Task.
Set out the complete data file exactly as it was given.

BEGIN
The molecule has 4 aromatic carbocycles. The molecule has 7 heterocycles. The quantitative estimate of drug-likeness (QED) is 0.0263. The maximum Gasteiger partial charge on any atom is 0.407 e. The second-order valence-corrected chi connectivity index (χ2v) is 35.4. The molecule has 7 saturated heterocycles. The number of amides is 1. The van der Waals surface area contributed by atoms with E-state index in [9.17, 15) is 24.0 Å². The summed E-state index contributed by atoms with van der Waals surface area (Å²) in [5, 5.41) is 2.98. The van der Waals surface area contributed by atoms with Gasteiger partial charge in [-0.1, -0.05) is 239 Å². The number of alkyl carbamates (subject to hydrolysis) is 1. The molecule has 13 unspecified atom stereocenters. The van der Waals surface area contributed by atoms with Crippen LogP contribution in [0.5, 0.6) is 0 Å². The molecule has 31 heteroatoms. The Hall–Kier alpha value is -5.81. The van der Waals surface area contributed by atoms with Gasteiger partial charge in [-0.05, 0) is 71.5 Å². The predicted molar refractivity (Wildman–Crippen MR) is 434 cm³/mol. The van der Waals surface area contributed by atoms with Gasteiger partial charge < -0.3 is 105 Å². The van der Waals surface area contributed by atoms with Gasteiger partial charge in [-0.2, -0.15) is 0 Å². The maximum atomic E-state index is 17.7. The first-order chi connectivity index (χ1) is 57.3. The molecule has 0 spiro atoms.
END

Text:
The molecule has 4 aromatic carbocycles. The molecule has 7 heterocycles. The quantitative estimate of drug-likeness (QED) is 0.0263. The maximum Gasteiger partial charge on any atom is 0.407 e. The second-order valence-corrected chi connectivity index (χ2v) is 35.4. The molecule has 7 saturated heterocycles. The number of amides is 1. The van der Waals surface area contributed by atoms with E-state index in [9.17, 15) is 24.0 Å². The summed E-state index contributed by atoms with van der Waals surface area (Å²) in [5, 5.41) is 2.98. The van der Waals surface area contributed by atoms with Gasteiger partial charge in [-0.1, -0.05) is 239 Å². The number of alkyl carbamates (subject to hydrolysis) is 1. The molecule has 13 unspecified atom stereocenters. The van der Waals surface area contributed by atoms with Crippen LogP contribution in [0.5, 0.6) is 0 Å². The molecule has 31 heteroatoms. The Hall–Kier alpha value is -5.81. The van der Waals surface area contributed by atoms with Gasteiger partial charge in [-0.05, 0) is 71.5 Å². The predicted molar refractivity (Wildman–Crippen MR) is 434 cm³/mol. The van der Waals surface area contributed by atoms with Gasteiger partial charge < -0.3 is 105 Å². The van der Waals surface area contributed by atoms with Gasteiger partial charge in [-0.2, -0.15) is 0 Å². The maximum atomic E-state index is 17.7. The first-order chi connectivity index (χ1) is 57.3. The molecule has 0 spiro atoms.